The Combined Landscape of Denisovan and Neanderthal Ancestry in Present-Day Humans.

Bibliographic Collection: 
Publication Type: Journal Article
Authors: Sankararaman, Sriram; Mallick, Swapan; Patterson, Nick; Reich, David
Year of Publication: 2016
Journal: Curr Biol
Volume: 26
Issue: 9
Pagination: 1241-7
Date Published: 2016 May 9
Publication Language: eng
ISSN: 1879-0445

Some present-day humans derive up to ∼5% [1] of their ancestry from archaic Denisovans, an even larger proportion than the ∼2% from Neanderthals [2]. We developed methods that can disambiguate the locations of segments of Denisovan and Neanderthal ancestry in present-day humans and applied them to 257 high-coverage genomes from 120 diverse populations, among which were 20 individual Oceanians with high Denisovan ancestry [3]. In Oceanians, the average size of Denisovan fragments is larger than Neanderthal fragments, implying a more recent average date of Denisovan admixture in the history of these populations (p = 0.00004). We document more Denisovan ancestry in South Asia than is expected based on existing models of history, reflecting a previously undocumented mixture related to archaic humans (p = 0.0013). Denisovan ancestry, just like Neanderthal ancestry, has been deleterious on a modern human genetic background, as reflected by its depletion near genes. Finally, the reduction of both archaic ancestries is especially pronounced on chromosome X and near genes more highly expressed in testes than other tissues (p = 1.2 × 10(-7) to 3.2 × 10(-7) for Denisovan and 2.2 × 10(-3) to 2.9 × 10(-3) for Neanderthal ancestry even after controlling for differences in level of selective constraint across gene classes). This suggests that reduced male fertility may be a general feature of mixtures of human populations diverged by >500,000 years.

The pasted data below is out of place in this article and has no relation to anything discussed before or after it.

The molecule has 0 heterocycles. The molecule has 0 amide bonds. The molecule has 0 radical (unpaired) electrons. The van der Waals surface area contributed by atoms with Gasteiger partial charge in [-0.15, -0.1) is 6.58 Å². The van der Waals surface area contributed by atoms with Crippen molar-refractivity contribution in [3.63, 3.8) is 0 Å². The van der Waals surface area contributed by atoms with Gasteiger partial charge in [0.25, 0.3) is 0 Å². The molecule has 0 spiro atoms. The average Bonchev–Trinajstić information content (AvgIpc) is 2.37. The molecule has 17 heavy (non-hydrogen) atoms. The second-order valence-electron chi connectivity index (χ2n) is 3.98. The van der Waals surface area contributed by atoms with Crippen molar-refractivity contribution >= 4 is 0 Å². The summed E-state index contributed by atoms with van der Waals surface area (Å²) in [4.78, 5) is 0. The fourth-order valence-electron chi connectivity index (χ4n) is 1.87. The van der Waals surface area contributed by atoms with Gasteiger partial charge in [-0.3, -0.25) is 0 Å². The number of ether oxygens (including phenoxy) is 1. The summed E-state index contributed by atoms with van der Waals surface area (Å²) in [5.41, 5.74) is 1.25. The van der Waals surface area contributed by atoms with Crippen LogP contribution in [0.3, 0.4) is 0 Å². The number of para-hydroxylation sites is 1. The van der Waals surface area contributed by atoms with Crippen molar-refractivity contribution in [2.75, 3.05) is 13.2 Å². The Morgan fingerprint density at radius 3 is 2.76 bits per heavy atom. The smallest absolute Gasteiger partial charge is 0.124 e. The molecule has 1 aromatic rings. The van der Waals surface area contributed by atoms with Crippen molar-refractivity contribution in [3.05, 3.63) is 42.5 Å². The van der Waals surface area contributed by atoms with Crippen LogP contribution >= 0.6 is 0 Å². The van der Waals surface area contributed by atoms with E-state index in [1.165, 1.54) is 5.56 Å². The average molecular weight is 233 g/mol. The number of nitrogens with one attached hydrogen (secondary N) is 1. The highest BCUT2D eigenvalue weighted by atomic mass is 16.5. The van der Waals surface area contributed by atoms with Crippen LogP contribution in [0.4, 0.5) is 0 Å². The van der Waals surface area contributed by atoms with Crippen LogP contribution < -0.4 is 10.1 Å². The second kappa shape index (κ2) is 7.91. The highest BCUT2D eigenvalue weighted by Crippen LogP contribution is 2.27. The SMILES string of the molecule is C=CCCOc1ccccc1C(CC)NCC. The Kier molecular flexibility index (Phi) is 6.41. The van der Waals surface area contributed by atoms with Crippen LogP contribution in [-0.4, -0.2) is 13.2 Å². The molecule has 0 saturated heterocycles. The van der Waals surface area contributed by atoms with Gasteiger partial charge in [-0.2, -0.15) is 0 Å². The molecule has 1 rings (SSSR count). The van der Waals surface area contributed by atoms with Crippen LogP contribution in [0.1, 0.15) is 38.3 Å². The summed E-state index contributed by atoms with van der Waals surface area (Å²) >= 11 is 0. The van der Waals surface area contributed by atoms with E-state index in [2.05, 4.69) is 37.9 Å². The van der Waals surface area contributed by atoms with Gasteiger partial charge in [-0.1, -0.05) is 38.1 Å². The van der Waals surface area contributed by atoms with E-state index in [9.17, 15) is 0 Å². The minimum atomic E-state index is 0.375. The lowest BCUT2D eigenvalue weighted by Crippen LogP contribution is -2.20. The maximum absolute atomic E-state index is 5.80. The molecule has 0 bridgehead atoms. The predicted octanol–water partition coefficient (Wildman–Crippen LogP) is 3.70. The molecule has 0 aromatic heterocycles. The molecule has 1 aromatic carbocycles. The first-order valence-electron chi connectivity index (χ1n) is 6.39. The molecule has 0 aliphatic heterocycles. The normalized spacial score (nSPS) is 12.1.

DOI: 10.1016/j.cub.2016.03.037
Alternate Journal: Curr. Biol.
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